[In the news] Fedora and GNOME branding drama: Missing the big picture

Sean DALY sdaly.be at gmail.com
Thu Apr 21 17:40:08 UTC 2011

"Linux" desktop/laptop marketshare is indeed miniscule (estimates vary
between 1% and 2%) and in this context rethinking of strategy is in
order. The fundamental problems are:

1) "Linux" is not preinstalled on nearly all new personal computers;
installation/configuration is perceived as risky for data and
complicated by ordinary users.
2) "Linux" has inexistent marketing support to entice and reassure
ordinary users.

The first problem is related to the second - OEMs obtain no marketing
advantage by preinstalling GNU/Linux; there are no effective selling
points for the software against Windows, the chief competitor.

What is "Linux" anyway? For most nontech users, it is the desktop or
"window manager". Millions of users purchased the first EeePC netbook;
these users could tell us that they tried "Linux", without being able
to name the Xandros desktop - indeed, they might only be able to
affirm that "it wasn't Windows". Supermarket chains offer specials on
"Linux" netbooks, but one would be hard-pressed to know if GNOME or
KDE (or Xfce, or LXDE, etc.) is offered - the main selling point is
low price. And for the uninitiated who hear about Ubuntu or Fedora or
openSUSE or Mandriva (or Debian or Gentoo or ...), the desktop is
totally out of the picture - not one of these distros even mentions
which desktop users will work with by default. More often than not,
desktops are referred to as mere "upstream" projects, reduced to
incorporated code, a "shell" or "GUI".

This tradition of minimizing the key role of the desktop hurts
GNU/Linux marketshare because for the ordinary user, the desktop *is*
the system. Casual users of free Linux OSes (e.g. people who purchase
entry-price netbooks with, say, Linpus) attribute "Linux" to the first
desktop they encounter. This confusion is understandable - in the
Windows and MacOS ecosystems, there has always been just one desktop
associated with the underlying system, with very few exceptions
(Apple's dual-desktop OS 9-OS X during the transition in 2001-2002,
Xerox TabWorks preinstalled on Compaqs way back in the Windows 3
days). This lack of identity keeps GNU/Linux systems in the margin to
stay. Distros and desktops have not worked together enough to promote
a "Linux" brand.

In this context of lack of support by distros, the best approach for
desktops is to minimize the underlying system(s) and market directly
to users. Browser projects such as Chrome and Firefox take this
approach (Mozilla marketing work is excellent). Google is doing this
with Android (with of course massive OEM deals, attacking problem #1
directly). Jolicloud is perhaps a better case study, focusing on what
ordinary users want to do with apps and data across multiple devices.
This is by and large my approach with Sugar (I say by and large
because Fedora figures more prominently in our marketing than other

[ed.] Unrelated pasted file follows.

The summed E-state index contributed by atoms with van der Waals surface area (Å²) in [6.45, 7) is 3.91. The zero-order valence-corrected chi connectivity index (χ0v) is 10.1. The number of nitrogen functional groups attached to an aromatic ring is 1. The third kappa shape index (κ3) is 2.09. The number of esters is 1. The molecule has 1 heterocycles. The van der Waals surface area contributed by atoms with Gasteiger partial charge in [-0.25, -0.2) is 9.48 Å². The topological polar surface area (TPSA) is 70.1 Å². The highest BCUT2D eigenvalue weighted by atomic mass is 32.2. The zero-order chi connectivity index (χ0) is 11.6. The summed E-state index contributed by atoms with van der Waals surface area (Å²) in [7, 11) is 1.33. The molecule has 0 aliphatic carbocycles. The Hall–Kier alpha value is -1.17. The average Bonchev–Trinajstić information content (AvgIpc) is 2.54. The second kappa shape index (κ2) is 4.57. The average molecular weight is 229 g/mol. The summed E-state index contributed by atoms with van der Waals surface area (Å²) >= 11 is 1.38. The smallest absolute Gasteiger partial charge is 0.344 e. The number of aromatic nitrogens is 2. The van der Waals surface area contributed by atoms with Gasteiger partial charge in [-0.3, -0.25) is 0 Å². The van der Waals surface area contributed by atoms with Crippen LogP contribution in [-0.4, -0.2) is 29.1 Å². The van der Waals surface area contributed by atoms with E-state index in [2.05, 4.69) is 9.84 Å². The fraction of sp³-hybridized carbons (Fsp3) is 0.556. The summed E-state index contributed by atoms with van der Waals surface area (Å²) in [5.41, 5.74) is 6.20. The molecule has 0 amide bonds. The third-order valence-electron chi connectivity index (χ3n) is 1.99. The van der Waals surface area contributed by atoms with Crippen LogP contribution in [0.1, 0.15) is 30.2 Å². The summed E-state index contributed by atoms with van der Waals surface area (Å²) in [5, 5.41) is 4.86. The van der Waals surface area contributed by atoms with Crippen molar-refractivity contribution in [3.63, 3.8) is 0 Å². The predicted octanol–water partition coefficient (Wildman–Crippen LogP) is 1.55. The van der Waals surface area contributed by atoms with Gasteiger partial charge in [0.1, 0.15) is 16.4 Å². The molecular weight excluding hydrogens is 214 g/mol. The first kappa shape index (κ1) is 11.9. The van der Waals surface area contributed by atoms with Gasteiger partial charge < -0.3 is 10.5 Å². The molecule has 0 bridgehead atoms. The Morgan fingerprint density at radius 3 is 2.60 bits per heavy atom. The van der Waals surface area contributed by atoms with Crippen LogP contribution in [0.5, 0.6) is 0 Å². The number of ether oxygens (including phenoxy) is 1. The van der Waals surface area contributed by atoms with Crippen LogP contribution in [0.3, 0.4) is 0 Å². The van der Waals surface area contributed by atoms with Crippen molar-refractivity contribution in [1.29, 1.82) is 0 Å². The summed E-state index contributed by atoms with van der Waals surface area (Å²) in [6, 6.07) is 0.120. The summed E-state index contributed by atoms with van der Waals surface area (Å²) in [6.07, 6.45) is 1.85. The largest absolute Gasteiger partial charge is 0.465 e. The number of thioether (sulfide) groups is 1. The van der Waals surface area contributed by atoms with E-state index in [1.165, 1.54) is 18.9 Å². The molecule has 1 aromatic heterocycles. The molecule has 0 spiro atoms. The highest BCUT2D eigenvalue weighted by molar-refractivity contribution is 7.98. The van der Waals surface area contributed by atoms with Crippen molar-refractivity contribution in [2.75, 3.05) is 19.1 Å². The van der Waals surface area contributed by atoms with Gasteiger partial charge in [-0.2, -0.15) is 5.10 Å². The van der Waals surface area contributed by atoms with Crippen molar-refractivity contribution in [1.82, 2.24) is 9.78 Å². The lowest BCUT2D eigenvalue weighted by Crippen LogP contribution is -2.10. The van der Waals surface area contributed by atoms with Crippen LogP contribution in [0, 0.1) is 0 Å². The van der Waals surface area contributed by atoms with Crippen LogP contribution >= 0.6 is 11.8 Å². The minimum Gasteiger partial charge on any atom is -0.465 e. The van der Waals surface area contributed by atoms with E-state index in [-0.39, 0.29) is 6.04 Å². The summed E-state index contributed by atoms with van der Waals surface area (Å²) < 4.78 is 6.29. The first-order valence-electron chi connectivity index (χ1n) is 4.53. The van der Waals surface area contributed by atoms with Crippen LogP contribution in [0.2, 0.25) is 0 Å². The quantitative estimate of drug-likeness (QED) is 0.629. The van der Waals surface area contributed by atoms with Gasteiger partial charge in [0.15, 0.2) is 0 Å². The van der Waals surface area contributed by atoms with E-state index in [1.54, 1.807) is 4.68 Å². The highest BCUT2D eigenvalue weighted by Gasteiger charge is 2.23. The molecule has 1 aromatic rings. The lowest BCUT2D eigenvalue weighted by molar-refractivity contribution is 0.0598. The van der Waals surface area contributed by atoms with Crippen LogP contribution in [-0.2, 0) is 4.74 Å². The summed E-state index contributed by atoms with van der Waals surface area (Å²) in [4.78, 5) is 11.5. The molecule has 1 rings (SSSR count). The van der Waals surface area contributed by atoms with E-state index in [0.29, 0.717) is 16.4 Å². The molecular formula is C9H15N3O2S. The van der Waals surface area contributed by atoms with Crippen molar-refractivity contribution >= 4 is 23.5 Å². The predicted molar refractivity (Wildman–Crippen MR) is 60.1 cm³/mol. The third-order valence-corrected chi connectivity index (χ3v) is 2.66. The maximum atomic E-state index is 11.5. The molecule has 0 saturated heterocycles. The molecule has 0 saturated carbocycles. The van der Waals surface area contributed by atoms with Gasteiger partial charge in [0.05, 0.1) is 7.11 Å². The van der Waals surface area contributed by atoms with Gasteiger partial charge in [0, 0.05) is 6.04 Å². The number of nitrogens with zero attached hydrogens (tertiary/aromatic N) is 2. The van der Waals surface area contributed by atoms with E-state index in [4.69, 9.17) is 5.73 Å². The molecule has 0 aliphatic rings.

distros for historical reasons).

So should distros give up on branding? Absolutely not. Distros could
very well take the approach of "ingredient" branding while supporting
a "Linux" brand. In the short term this would have no effect because
of the marginal marketshare and brand awareness of each distro.
However, that could change if OEMs come on board and for that to
happen, I believe it is essential that 1) a "Linux" brand be developed
and 2) desktops be marketed as differentiators to Windows.

So the best way forward is for distros and desktops to band together,
to create a brand to rival Windows (or even OS X) and to allow
desktops their place in the sun. However, for that to happen, there
must be a fundamental change in the way FOSS projects are managed -
marketers must have a seat at the table. This is blasphemous in the
FOSS context where there are so many engineers suspicious of
marketing, including many who started their careers with
marketing-driven proprietary software. Many FOSS projects consider
marketing's only role is contributor recruitment, leaving the
challenge of mass marketing - increasing marketshare - to someone
else. Year after year, there is no one else, and growth is incremental
with no possibility of a breakout. We have no marketing leverage to
offer OEMs.

What's the next step? A marketing summit, a working group? Through the
Linux Foundation? DesktopSummit? elsewhere? I am not sure. But joint
work in this direction could have very positive results.

Sugar Labs Marketing Coordinator

Some analysis from the past three years:

Five ways the Linux desktop shoots itself in the foot

Alexander Wolfe:
Linux AWOL From Desktop Upgrades
7 Reasons Why Linux Won't Succeed On The Desktop

Bruce Byfield:
Branding: Even For Linux and FOSS, It's Everything

Serdar Yegulalp:
More Reasons Why Linux Misses The Desktop

On Wed, Apr 20, 2011 at 5:12 AM, Rahul Sundaram <metherid at gmail.com> wrote:
> Hi
> http://dissociatedpress.net/2011/04/18/fedora-and-gnome-branding-drama-missing-the-big-picture/
> "I’m not saying this to belittle Fedora — but to put this whole thing
> into perspective. Arguing over branding here is /just plain silly/.
> Depending on which side you’re on, it may validate your “team” (GNOME
> vs. Fedora, I guess) but it’s /utterly irrelevant/ when it comes to
> having an impact on Fedora adoption. At best it’s a distraction from
> actually increasing the market share of Linux — and at worst it’s a
> validation of the argument that community driven projects fail due to
> infighting."
> Rahul
> --
> marketing mailing list
> marketing at lists.fedoraproject.org
> https://admin.fedoraproject.org/mailman/listinfo/marketing

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